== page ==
Noninvasive Ventilation in Hypoxemic Respiratory Failure
Abstract & Commentary
Synopsis: The use of noninvasive positive pressure ventilation (NPPV) is effective to reduce intubation and mortality in patients with acute hypoxemic respiratory failure.
Source: Ferrer J, et al. Am J Respir Crit Care Med. 2003;168:1438-1444.
Noninvasive positive-pressure ventilation (NPPV) was assessed in 105 patients with severe acute hypoxemic respiratory failure. Patients had a PaO2 £ 60 mm Hg or SpO2 £ 90% while breathing oxygen at a maximal concentration of 50% without hypercapnia. They were randomized to receive NPPV or high-concentration oxygen therapy without positive pressure. The primary outcome variable was intubation rate. Both groups had similar characteristics.
Compared with oxygen therapy, NPPV decreased the need for intubation (25% vs 52%; P = .01), decreased the incidence of septic shock (12% vs 31%; P = .028), decreased intensive care unit mortality (18% vs 39%; P = .028), and increased the cumulative 90-day survival (P = .025). Both arterial hypoxemia and tachypnea improved more as a function of time in the NPPV group (P = .029 for each). Multivariate analyses showed that NPPV was independently associated with decreased risks of intubation (odds ratio, 0.20; P = .003) and 90-day mortality (odds ratio, 0.39; P = .017). The use of NPPV prevented intubation, reduced the incidence of septic shock, and improved survival in these patients compared with high-concentration oxygen therapy.
Comment by Dean Hess, PhD, RRT
There is as much high-level evidence for the use of NPPV as for any therapy used in critical care. More than 20 randomized controlled trials have investigated this therapy in the past 10 years. The strongest evidence for use of NPPV is for patients with COPD exacerbation, this having been subjected to several recently published meta-analyses.1-3 In such patients, NPPV decreases need for intubation and mortality. There is also accumulating evidence that NPPV decreases the risk of nosocomial pneumonia.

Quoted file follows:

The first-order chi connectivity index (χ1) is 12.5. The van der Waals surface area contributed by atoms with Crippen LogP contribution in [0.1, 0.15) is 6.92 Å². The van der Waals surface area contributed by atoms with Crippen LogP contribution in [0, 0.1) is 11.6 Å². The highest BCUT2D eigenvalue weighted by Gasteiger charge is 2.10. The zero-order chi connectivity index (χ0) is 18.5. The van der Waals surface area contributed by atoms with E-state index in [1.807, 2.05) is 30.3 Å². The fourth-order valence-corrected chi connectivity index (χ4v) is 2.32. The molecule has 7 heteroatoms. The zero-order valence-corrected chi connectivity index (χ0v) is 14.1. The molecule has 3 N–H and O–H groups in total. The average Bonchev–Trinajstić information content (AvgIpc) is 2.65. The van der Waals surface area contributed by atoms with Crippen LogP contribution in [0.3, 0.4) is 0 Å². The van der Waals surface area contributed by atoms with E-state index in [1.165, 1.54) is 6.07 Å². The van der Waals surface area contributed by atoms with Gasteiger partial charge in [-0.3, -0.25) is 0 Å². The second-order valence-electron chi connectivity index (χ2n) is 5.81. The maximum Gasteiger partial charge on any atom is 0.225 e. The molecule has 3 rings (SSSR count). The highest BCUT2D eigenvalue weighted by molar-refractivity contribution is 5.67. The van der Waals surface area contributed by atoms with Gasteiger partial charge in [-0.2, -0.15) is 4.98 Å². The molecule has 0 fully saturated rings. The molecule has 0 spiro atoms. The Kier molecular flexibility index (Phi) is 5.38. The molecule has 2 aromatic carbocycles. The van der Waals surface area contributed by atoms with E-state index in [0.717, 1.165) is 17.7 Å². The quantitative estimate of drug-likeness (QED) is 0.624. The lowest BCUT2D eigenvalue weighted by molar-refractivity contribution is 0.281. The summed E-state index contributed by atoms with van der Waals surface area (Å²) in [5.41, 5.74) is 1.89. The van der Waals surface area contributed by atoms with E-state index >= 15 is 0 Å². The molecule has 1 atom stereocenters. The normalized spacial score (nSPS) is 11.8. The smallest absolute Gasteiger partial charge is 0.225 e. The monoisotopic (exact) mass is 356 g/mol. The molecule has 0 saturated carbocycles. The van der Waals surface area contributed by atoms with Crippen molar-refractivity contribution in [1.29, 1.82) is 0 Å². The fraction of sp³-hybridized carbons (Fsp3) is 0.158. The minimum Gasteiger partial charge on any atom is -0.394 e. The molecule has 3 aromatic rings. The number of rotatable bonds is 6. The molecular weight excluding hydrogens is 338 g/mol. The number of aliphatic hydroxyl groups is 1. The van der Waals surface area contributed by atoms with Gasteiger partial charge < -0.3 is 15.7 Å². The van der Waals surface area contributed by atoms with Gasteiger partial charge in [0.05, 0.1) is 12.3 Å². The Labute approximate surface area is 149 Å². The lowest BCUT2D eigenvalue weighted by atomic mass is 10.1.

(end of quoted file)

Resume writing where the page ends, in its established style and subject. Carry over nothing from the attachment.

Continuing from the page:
The evidence supporting the use of NPPV in patients with acute hypoxemic respiratory failure is generally considered weaker than that for COPD exacerbation. That said, previous randomized studies have reported benefit for patients with respiratory failure following solid organ transplant,4 immunocompromised patients,5 patients developing respiratory failure following lung resection surgery,6 and those with multiple etiologies of hypoxemia.7
The present study provides additional evidence for the use of NPPV in patients with acute hypoxemic respiratory failure. The causes of respiratory failure in this study were varied and included pneumonia, cardiogenic pulmonary edema, thoracic trauma, acute respiratory distress syndrome (ARDS), acute severe asthma, postoperative respiratory failure, and interstitial pneumonitis. The results of this study indicate that the use of NPPV in patients with acute hypoxemic respiratory failure decreased the need for intubation, the incidence of septic shock, and the levels of tachypnea and arterial hypoxemia, and also improved ICU and 90-day survival compared with patients receiving high-concentration oxygen therapy.